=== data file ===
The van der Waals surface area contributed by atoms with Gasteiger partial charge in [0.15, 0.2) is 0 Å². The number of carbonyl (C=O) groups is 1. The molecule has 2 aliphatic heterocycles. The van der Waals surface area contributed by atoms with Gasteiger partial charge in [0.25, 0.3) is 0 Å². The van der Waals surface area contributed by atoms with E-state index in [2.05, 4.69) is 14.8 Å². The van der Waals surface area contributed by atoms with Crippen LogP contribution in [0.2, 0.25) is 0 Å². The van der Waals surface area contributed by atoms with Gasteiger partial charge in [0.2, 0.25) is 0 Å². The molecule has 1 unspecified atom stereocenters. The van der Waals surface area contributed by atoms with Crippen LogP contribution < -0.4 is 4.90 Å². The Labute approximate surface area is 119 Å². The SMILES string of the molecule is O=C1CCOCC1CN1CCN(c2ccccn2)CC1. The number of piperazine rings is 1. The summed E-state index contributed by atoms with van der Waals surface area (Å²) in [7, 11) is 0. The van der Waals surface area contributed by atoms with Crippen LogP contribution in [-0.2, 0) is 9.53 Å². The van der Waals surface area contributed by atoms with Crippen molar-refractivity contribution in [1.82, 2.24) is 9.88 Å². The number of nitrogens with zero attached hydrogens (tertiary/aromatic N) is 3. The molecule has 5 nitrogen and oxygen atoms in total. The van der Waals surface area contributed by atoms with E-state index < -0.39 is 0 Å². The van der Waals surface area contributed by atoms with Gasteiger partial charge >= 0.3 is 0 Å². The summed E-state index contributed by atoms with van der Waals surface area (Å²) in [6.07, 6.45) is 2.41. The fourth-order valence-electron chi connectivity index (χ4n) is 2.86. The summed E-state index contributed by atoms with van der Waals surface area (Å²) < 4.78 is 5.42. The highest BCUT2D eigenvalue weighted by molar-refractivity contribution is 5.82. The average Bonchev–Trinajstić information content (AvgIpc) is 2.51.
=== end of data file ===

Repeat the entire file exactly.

The van der Waals surface area contributed by atoms with Gasteiger partial charge in [0.15, 0.2) is 0 Å². The number of carbonyl (C=O) groups is 1. The molecule has 2 aliphatic heterocycles. The van der Waals surface area contributed by atoms with Gasteiger partial charge in [0.25, 0.3) is 0 Å². The van der Waals surface area contributed by atoms with E-state index in [2.05, 4.69) is 14.8 Å². The van der Waals surface area contributed by atoms with Crippen LogP contribution in [0.2, 0.25) is 0 Å². The van der Waals surface area contributed by atoms with Gasteiger partial charge in [0.2, 0.25) is 0 Å². The molecule has 1 unspecified atom stereocenters. The van der Waals surface area contributed by atoms with Crippen LogP contribution < -0.4 is 4.90 Å². The Labute approximate surface area is 119 Å². The SMILES string of the molecule is O=C1CCOCC1CN1CCN(c2ccccn2)CC1. The number of piperazine rings is 1. The summed E-state index contributed by atoms with van der Waals surface area (Å²) in [7, 11) is 0. The van der Waals surface area contributed by atoms with Crippen LogP contribution in [-0.2, 0) is 9.53 Å². The van der Waals surface area contributed by atoms with Crippen molar-refractivity contribution in [1.82, 2.24) is 9.88 Å². The number of nitrogens with zero attached hydrogens (tertiary/aromatic N) is 3. The molecule has 5 nitrogen and oxygen atoms in total. The van der Waals surface area contributed by atoms with E-state index < -0.39 is 0 Å². The van der Waals surface area contributed by atoms with Gasteiger partial charge >= 0.3 is 0 Å². The summed E-state index contributed by atoms with van der Waals surface area (Å²) in [6.07, 6.45) is 2.41. The fourth-order valence-electron chi connectivity index (χ4n) is 2.86. The summed E-state index contributed by atoms with van der Waals surface area (Å²) < 4.78 is 5.42. The highest BCUT2D eigenvalue weighted by molar-refractivity contribution is 5.82. The average Bonchev–Trinajstić information content (AvgIpc) is 2.51.